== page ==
Amid this confusion in 2020, a group of non-Chinese lenders refused desperate pleas from Zambia to suspend interest payments, even for a few months. That refusal added to the drain on Zambia’s foreign cash reserves, the stash of mostly U.S. dollars that it used to pay interest on loans and to buy major commodities like oil. By November 2020, with little reserves left, Zambia stopped paying the interest and defaulted, locking it out of future borrowing and setting off a vicious cycle of spending cuts and deepening poverty.
Inflation in Zambia has since soared 50%, unemployment has hit a 17-year high and the nation’s currency, the kwacha, has lost 30% of its value in just seven months. A United Nations estimate of Zambians not getting enough food has nearly tripled so far this year, to 3.5 million.
“I just sit in the house thinking what I will eat because I have no money to buy food,” said Marvis Kunda, a blind 70-year-old widow in Zambia’s Luapula province whose welfare payments were recently slashed. “Sometimes I eat once a day and if no one remembers to help me with food from the neighborhood, then I just starve.”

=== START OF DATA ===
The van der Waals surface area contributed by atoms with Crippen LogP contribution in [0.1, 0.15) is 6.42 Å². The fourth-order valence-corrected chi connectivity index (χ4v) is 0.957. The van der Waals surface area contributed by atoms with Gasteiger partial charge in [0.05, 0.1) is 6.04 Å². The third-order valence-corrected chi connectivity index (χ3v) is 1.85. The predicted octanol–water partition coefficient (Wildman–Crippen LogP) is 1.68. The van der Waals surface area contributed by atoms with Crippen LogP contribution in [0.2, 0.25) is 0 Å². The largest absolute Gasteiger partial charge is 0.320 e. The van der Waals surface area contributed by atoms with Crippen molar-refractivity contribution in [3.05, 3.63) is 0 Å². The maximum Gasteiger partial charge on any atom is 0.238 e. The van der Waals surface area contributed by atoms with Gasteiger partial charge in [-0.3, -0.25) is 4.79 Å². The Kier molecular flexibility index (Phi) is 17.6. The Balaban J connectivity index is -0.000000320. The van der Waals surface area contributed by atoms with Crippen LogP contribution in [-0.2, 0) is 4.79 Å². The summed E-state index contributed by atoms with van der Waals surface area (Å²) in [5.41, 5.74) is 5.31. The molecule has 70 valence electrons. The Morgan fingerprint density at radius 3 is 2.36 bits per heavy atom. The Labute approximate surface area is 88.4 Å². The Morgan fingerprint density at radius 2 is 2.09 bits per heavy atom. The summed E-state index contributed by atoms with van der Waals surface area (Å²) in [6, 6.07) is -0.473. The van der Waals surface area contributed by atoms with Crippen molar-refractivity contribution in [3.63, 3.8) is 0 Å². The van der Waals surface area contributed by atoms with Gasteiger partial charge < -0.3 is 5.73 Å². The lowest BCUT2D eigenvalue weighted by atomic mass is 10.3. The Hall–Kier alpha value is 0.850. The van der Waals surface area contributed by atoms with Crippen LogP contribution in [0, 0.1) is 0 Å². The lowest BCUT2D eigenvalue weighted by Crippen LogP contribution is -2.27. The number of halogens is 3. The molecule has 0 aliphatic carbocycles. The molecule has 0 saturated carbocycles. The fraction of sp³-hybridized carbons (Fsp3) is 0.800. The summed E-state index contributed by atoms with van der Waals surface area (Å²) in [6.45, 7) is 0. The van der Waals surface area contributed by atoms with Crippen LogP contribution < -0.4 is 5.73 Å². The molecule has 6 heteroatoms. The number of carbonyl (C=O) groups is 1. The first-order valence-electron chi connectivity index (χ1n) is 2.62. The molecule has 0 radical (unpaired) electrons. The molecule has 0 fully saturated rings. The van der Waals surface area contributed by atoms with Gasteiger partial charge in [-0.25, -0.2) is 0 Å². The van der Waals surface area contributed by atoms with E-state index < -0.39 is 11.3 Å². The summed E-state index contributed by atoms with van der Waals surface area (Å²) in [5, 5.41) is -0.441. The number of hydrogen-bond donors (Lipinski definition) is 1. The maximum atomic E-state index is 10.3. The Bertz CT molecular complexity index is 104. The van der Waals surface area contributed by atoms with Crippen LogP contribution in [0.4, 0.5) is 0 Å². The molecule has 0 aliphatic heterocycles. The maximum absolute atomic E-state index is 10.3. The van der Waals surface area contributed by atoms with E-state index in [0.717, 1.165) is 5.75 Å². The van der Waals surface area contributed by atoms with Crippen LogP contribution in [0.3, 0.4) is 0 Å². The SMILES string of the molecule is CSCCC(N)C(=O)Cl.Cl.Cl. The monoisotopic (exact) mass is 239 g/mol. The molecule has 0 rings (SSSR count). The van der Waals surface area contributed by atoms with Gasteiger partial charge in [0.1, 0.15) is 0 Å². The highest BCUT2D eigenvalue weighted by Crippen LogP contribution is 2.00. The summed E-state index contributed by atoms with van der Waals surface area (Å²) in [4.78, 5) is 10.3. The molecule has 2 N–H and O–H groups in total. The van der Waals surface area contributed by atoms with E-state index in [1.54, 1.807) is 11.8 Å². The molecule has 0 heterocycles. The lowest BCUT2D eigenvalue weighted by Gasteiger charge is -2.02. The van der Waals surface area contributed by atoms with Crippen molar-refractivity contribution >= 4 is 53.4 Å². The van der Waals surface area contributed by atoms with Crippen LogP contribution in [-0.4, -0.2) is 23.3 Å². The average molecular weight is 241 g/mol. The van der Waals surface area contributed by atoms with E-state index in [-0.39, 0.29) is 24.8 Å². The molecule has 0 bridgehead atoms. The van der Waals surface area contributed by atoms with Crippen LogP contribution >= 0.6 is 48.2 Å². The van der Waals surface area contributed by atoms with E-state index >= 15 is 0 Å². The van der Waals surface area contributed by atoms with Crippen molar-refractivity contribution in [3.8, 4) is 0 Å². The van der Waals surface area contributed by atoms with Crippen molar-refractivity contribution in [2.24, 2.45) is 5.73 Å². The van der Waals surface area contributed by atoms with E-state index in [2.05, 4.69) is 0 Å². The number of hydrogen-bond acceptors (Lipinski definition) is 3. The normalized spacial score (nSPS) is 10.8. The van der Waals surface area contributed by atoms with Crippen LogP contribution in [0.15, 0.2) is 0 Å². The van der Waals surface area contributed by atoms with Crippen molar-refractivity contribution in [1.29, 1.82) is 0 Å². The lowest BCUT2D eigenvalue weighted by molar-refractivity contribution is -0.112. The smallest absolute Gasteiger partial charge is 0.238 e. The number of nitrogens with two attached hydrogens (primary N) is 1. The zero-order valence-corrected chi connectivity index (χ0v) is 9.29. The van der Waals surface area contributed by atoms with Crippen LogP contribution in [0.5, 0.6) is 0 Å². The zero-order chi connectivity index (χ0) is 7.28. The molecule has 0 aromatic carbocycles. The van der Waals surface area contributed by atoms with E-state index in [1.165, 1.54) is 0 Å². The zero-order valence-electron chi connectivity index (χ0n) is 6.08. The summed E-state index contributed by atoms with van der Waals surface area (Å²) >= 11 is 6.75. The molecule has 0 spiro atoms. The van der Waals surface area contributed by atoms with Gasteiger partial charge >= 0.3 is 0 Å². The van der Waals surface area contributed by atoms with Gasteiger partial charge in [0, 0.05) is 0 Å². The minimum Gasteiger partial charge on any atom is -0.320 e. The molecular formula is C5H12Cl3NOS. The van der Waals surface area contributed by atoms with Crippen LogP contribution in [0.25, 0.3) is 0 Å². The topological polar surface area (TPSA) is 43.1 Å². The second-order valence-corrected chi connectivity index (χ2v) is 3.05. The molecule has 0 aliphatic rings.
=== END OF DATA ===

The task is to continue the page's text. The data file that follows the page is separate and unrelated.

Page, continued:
A few months after Zambia defaulted, researchers found that it owed $6.6 billion to Chinese state-owned banks, double what many thought at the time and about a third of the country’s total debt.
“We’re flying blind,” said Brad Parks, executive director of AidData, a research lab at the College of William & Mary that has uncovered thousands of secret Chinese loans and assisted the AP in its analysis. “When you look under the cushions of the couch, suddenly you realize, ‘Oh, there’s a lot of stuff we missed. And actually things are much worse.’”
DEBT AND UPHEAVAL
China’s unwillingness to take big losses on the hundreds of billions of dollars it is owed, as the International Monetary Fund and World Bank have urged, has left many countries on a treadmill of paying back interest, which stifles the economic growth that would help them pay off the debt.
Foreign cash reserves have dropped in 10 of the dozen countries in AP’s analysis, down an average 25% in just a year. They have plunged more than 50% in Pakistan and the Republic of Congo. Without a bailout, several countries have only months left of foreign cash to pay for food, fuel and other essential imports. Mongolia has eight months left. Pakistan and Ethiopia about two.
“As soon as the financing taps are turned off, the adjustment takes place right away,” said Patrick Curran, senior economist at researcher Tellimer. “The economy contracts, inflation spikes up, food and fuel become unaffordable.”
Mohammad Tahir, who was laid off six months ago from his job at a textile factory in the Pakistani city of Multan, says he has contemplated suicide because he can no longer bear to see his family of four go to bed night after night without dinner.
“I’ve been facing the worst kind of poverty,” said Tahir, who was recently told Pakistan’s foreign cash reserves have depleted so much that it was now unable to import raw materials for his factory. “I have no idea when we would get our jobs back.”